The Nature of Security
The Law of the Redwoods Allegory
By Richard and Linda Eyre

Walking into a forest of Sequoia redwoods is like entering a cathedral. The massive overhead boughs filter the sunlight like stained glass, and the size and straightness of the rough red towering trunks inspires an awe and reverence that makes you want to move slowly and softly.
Our oldest daughter and her husband and two little boys live in northern California and love to hike in the redwood groves that are within easy driving distance from their home. Whenever we go there to visit our grandkids (and their parents), the redwoods with their majesty and serenity are always on the short list of places they want to take us.

Before we had that personal connection, if someone said “redwood,” we most likely would have thought first of a porch or a deck-constructed of redwood because of the unique properties of that wood, which don’t allow it to warp or rot. Nowadays, though, when someone says “redwood,” we think of being among those massive trees with our grandchildren. The giant Sequoia redwoods are truly huge-the tallest members of nature’s kingdom, reaching over 300 feet straight up-a football field on its end, and thick enough to accommodate a drive-through tunnel in their trunk. You thought the humpback whale was big at 50 tons? A full-grown redwood weighs 40 times as much-over 2000 tons!

But what may actually be more amazing than how big the redwoods are or how tall they stand is how long they stand and the fact that, despite their large, wind-catching limbs and their very shallow roots, they stand firm against the strongest storms and the wildest wind. Their secret is simple: Redwoods grow together in groves and intertwine their shallow roots. Thus, the roots of one tree in the grove are the roots of all the trees, interlaced underground and able to hold each tree upright no matter what kind of gale goes on above.

You don’t see crooked redwoods. Lesser trees, even those with more root structure and less mass for the wind to catch, sometimes assume a “wind posture,” becoming slanted and crooked to accommodate the prevailing breezes. Redwoods, though, with their interlocking roots, grow straight as well as tall. They are parallel with each other and perpendicular to the ground.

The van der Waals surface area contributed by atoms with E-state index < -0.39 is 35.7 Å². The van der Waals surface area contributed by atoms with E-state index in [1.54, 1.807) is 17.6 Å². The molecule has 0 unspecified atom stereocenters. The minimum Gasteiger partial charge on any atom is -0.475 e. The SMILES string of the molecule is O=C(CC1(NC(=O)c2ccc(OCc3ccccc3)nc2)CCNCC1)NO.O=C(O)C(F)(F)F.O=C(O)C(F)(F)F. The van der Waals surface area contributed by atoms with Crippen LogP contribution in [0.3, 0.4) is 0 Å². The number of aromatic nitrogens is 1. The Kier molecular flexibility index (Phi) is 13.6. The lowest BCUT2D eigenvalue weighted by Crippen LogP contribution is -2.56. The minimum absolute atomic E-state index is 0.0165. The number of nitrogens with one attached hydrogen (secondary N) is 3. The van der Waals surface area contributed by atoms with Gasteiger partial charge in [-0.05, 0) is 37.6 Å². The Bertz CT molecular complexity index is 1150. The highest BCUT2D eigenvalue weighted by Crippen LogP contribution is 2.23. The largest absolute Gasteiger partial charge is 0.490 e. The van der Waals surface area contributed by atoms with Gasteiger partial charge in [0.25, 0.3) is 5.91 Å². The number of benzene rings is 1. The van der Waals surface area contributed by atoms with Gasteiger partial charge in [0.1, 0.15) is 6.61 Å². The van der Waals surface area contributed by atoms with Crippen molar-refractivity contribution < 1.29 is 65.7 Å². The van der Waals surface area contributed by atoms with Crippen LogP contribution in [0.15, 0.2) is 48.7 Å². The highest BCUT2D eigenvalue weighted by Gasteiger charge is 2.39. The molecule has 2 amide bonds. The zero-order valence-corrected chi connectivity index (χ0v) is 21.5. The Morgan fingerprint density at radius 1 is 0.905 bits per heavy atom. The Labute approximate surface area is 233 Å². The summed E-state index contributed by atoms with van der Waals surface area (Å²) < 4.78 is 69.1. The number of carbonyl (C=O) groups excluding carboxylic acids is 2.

Perhaps the natural resistance of redwood to rot has something to do with the strength, straightness, and longevity of the trees, which in turn is attributable to the way redwoods grow in groves and link their roots.

Families that grow together and stand together, appreciating and intertwining their roots, staying in parallel harmony with each other and at perpendicular odds with base materialism, will reach lofty goals, survive gale-force trials, and be free from the rot of amorality.

We grow in our own family groves simply by staying together and doing things together. We intertwine our roots by supporting each other, by knowing and having contact with extended family and special family friends or godparents, and by having and honoring family rituals and traditions.

It is also very helpful to children if they know something about their genealogical roots-their ancestors-so they can draw strength and identity from those who went before-those who gave us not only our names and personal heritage, but our very genetics. It’s hard to know where you’re going if you don’t know where you’ve come from. Children who are taught about their ancestral roots have an unseen secondary strength, a beneath-the-surface support and identity system that enhances their self-image and gives them an inner confidence and sense of values and morality that is based on where and who they came from.. Everything about our great-grandparents may not be uplifting or honorable, but we can choose the stories we tell and the ancestors we focus on.

Adopted children, stepchildren, or children in blended families should be taught that your ancestors are now theirs also. When they got you, they also got your whole family tree. These children can actually come to understand that they have the blessing of two “root systems”-yours and their own genetic and original culture roots.

We live in a mobile time, a transient society where geographic roots or “being from someplace” seems to matter less than it used to. But our genealogical roots, and knowing enough about our ancestors to link ourselves with them, can give us a sense of stability in an unstable world. Said another way, most people’s “place roots” don’t go as deep now as they once did. Phrases like “The family’s roots were planted deep in the community” wouldn’t work with many families today. In light of our transience, our cultural, ancestral, and extended family roots matter more than ever because they serve as a broad intertwining support mechanism and can help a child know who he is morally and spiritually, as well as physically.

Like the redwoods, then, we must grow together and grow close to each other.

Like the redwoods, we must embrace each other physically.

Like the redwoods, we must hold tight to each other emotionally and spiritually and link our destinies.

Like the redwoods, we should know our roots, appreciate their strength and interconnections, and understand that we can draw security and identity from them.

Like the redwoods, we should stand tall and straight for our children and pass our common identity on to them with respect and with pride.

Like the redwoods, we should “bloom where we’re planted,” be grateful for our own heritage and culture rather than wishing for someone else’s, and notice the blessings of where our roots are, rather than wanting to move elsewhere.


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